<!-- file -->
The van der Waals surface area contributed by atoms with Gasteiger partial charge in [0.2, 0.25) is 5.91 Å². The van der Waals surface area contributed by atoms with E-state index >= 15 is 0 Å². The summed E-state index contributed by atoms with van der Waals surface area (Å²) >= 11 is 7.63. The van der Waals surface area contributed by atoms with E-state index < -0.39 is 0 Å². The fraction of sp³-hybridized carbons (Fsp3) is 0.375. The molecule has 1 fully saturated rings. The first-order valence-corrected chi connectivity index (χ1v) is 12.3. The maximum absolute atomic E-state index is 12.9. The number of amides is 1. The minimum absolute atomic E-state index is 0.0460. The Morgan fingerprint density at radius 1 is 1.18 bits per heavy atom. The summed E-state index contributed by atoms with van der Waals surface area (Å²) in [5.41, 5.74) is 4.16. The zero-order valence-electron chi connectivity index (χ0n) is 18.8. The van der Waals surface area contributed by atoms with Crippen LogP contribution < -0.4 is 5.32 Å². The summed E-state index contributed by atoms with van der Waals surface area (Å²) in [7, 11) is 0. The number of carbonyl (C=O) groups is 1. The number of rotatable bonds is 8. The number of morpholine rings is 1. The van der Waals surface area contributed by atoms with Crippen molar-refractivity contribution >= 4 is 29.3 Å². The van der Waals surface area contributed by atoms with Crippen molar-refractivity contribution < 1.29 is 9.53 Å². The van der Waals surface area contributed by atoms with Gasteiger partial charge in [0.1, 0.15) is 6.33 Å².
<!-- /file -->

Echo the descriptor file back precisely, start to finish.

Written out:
The van der Waals surface area contributed by atoms with Gasteiger partial charge in [0.2, 0.25) is 5.91 Å². The van der Waals surface area contributed by atoms with E-state index >= 15 is 0 Å². The summed E-state index contributed by atoms with van der Waals surface area (Å²) >= 11 is 7.63. The van der Waals surface area contributed by atoms with E-state index < -0.39 is 0 Å². The fraction of sp³-hybridized carbons (Fsp3) is 0.375. The molecule has 1 fully saturated rings. The first-order valence-corrected chi connectivity index (χ1v) is 12.3. The maximum absolute atomic E-state index is 12.9. The number of amides is 1. The minimum absolute atomic E-state index is 0.0460. The Morgan fingerprint density at radius 1 is 1.18 bits per heavy atom. The summed E-state index contributed by atoms with van der Waals surface area (Å²) in [5.41, 5.74) is 4.16. The zero-order valence-electron chi connectivity index (χ0n) is 18.8. The van der Waals surface area contributed by atoms with Crippen LogP contribution < -0.4 is 5.32 Å². The summed E-state index contributed by atoms with van der Waals surface area (Å²) in [7, 11) is 0. The number of carbonyl (C=O) groups is 1. The number of rotatable bonds is 8. The number of morpholine rings is 1. The van der Waals surface area contributed by atoms with Crippen molar-refractivity contribution >= 4 is 29.3 Å². The van der Waals surface area contributed by atoms with Crippen molar-refractivity contribution < 1.29 is 9.53 Å². The van der Waals surface area contributed by atoms with Gasteiger partial charge in [0.1, 0.15) is 6.33 Å².